November 6, 2018 – Malaysia and Indonesia are leading producers of palm oil, together accounting for 86 percent of global production and employing nearly 3.5 million workers, largely migrants from poorer neighbouring regions and countries.
Environmental concerns related to palm oil production emerged in the early 2000s, but it is only recently that conversations about the palm oil sector have included social, labor, and human rights issues. As awareness grows about poor working conditions and forced labor in the palm oil sector, governments around the globe, particularly in Europe, have taken notice and are exploring bans on the use of palm oil.
(WASHINGTON, D.C.) – October 23, 2018 – Representatives from major apparel and footwear brands, led by the American Apparel & Footwear Association (AAFA) and the Fair Labor Association (FLA), met on October 19 with senior Cambodian government officials to discuss the current state of worker rights, and opportunities for enhanced collaboration in upholding worker rights throughout the Cambodian garment, footwear, and travel goods sector.
On June 29, 2018, the Fair Labor Association joined with seven leading companies and the American Apparel and Footwear Association to send a letter to the President of the Republic of Nicaragua expressing concern about the nation’s political and social crisis threatening the rights, livelihoods, and physical safety of workers and others and the capacity of Nicaragua’s industries that export around the world.
On March 4, 2013, the Fair Labor Association (FLA) sent a letter to Peruvian President Ollanta Humala Tasso raising concerns over legislation that currently permits the employment of workers through the use of repeated short-term employment contracts. Short-term employment contracts do not provide stability of employment, and often erode access to fundamental labor rights.
Protection contracts – the practice of official unions or corrupt lawyers negotiating a union contract without the knowledge of workers – is a common practice endorsed by some companies operating in Mexico in order to limit workers’ rights to freedom of association and collective bargaining. These contracts tend to exist only on paper, and workers are typically not informed of the agreement and are unaware of their collective bargaining rights.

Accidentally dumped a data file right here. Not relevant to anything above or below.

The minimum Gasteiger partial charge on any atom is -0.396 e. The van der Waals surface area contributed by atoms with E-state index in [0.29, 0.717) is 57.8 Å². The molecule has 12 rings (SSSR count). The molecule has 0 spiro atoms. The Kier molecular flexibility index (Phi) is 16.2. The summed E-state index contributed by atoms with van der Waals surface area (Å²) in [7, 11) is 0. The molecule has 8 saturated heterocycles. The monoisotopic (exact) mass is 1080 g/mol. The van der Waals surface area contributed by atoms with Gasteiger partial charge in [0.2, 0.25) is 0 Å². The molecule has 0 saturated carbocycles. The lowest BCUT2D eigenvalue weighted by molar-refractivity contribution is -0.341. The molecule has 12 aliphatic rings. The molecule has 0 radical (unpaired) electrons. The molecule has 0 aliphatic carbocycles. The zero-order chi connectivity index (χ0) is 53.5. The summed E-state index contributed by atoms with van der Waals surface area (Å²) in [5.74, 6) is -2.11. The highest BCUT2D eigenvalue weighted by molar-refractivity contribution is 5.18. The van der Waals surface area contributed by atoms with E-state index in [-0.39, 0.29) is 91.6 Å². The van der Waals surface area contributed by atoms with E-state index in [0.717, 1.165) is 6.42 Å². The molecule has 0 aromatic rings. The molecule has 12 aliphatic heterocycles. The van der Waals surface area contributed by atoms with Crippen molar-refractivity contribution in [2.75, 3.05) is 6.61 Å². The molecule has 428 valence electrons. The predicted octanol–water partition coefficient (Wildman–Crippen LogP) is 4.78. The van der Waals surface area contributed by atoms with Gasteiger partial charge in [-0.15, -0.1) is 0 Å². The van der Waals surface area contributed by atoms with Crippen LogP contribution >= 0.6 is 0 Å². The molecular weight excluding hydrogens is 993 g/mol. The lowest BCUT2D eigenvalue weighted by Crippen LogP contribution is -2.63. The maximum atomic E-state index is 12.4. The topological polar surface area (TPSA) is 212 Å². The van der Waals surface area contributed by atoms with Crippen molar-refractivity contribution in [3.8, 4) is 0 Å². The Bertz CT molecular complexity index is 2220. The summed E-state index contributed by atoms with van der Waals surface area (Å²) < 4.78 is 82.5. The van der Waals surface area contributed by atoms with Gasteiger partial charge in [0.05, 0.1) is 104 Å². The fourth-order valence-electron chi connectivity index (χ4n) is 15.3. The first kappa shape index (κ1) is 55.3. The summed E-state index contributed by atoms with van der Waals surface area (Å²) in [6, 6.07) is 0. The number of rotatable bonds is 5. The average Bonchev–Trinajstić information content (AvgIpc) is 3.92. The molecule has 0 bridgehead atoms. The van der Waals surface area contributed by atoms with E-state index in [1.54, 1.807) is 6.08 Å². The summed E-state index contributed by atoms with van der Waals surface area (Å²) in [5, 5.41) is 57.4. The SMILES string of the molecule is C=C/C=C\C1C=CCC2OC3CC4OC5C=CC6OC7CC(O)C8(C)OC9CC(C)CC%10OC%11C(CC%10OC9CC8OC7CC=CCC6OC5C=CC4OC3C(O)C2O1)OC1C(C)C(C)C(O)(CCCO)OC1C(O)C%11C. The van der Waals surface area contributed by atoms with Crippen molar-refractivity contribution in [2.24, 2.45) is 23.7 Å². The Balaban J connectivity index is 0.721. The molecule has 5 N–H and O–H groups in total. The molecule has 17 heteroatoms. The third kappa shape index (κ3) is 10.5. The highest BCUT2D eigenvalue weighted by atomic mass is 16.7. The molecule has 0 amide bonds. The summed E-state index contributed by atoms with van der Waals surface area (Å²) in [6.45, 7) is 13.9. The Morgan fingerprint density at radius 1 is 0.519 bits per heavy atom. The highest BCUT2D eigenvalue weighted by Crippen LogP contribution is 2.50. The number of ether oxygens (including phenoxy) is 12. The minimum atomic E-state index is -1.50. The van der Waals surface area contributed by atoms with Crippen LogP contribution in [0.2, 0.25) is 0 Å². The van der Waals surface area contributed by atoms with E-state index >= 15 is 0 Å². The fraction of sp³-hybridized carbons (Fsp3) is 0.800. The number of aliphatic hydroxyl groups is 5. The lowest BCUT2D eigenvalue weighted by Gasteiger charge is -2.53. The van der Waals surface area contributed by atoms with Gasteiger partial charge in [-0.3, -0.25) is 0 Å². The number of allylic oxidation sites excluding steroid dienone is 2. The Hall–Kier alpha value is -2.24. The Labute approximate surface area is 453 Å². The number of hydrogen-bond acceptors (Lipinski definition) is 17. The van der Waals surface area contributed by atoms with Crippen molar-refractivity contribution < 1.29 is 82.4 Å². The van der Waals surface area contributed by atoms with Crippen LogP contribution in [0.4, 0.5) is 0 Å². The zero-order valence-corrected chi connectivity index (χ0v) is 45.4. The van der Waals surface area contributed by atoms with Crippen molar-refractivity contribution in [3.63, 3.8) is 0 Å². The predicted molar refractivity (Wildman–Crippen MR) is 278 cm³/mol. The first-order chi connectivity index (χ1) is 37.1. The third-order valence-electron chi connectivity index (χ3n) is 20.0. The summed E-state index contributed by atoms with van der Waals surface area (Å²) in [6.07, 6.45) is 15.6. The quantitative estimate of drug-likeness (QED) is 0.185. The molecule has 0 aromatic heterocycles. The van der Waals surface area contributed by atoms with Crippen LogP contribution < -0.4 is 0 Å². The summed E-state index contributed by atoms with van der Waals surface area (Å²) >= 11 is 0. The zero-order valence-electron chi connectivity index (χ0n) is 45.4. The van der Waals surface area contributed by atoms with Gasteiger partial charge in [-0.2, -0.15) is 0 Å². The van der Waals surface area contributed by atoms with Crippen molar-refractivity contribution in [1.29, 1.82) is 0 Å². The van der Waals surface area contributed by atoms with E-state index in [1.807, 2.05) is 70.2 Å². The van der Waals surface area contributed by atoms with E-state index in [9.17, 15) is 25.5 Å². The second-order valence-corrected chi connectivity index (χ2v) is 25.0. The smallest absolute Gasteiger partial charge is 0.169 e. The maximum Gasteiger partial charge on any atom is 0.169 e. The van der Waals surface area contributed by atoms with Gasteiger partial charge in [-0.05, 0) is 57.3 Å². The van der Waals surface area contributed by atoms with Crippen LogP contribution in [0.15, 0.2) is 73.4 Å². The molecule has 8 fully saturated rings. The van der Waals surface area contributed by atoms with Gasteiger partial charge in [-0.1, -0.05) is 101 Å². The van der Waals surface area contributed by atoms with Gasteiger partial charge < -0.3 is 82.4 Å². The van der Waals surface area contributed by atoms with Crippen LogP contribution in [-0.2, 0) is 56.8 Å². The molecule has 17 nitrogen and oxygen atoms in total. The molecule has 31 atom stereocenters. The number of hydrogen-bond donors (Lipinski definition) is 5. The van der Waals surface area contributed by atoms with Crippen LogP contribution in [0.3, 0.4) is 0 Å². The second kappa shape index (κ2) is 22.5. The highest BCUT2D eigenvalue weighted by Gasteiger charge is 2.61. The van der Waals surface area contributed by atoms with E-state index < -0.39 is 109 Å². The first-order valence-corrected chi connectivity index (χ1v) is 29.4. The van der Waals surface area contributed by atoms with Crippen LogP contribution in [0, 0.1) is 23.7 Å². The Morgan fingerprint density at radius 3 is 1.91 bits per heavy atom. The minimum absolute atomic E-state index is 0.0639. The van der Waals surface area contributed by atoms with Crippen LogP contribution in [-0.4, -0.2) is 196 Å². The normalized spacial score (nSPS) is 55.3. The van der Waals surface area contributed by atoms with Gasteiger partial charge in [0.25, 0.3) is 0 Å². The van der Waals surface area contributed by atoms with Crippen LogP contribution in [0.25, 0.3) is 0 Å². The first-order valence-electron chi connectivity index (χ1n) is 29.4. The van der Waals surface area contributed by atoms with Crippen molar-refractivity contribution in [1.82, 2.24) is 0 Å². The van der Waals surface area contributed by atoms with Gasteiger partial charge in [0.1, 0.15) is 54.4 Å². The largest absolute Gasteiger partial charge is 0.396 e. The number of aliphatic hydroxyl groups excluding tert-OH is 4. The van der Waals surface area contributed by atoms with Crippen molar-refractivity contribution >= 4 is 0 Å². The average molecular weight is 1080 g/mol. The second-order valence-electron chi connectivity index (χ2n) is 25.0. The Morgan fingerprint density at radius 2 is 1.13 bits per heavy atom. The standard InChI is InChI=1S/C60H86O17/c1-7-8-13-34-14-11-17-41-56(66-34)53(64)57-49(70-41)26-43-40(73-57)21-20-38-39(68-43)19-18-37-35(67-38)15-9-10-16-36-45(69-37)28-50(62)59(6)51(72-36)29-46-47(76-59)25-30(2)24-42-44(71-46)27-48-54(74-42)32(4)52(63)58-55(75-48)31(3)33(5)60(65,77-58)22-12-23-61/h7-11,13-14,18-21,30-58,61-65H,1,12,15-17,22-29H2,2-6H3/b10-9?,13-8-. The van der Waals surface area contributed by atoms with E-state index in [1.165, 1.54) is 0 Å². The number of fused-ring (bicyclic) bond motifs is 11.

Issues: During a 2010 visit to a factory producing golf gloves for Acushnet Company in Thailand, FLA assessors found that members of the worker-elected Welfare Committee were more than two years past their legal limit of service. Additionally, most of the members were management-level staff. The factory employed 1,500 people.
Issues: In 2006, the FLA received a third party complaint from the Cambodia Industry Union Federation alleging that provisions of the FLA Workplace Code of Conduct guaranteeing freedom of association and health and safety were being ignored at the Great Lancelot factory in Phnom Penh.
On October 12, 2011, the Institute for Global Labour & Human Rights released a report alleging a number of noncompliances at the Style Avenue factory in El Salvador, including harassment or abuse and forced overtime. Two collegiate licensees registered with FLA – Outerstuff and College Kids – were sourcing from the factory at the time of this report. Outerstuff and College Kids commissioned FLA-accredited monitoring organization, GMIES, to investigate the allegations.
Following resolution of disputes with the workers union, which included the signing of a mutually agreed Collective Bargaining Agreement last February, Paxar is “looking forward to the good faith implementation of the collective bargaining agreement,” noted FLA President Auret van Heerden, following the signing of the agreement, adding, “We will continue to monitor the situation to ensure that the terms and conditions set out in the agreement are respected.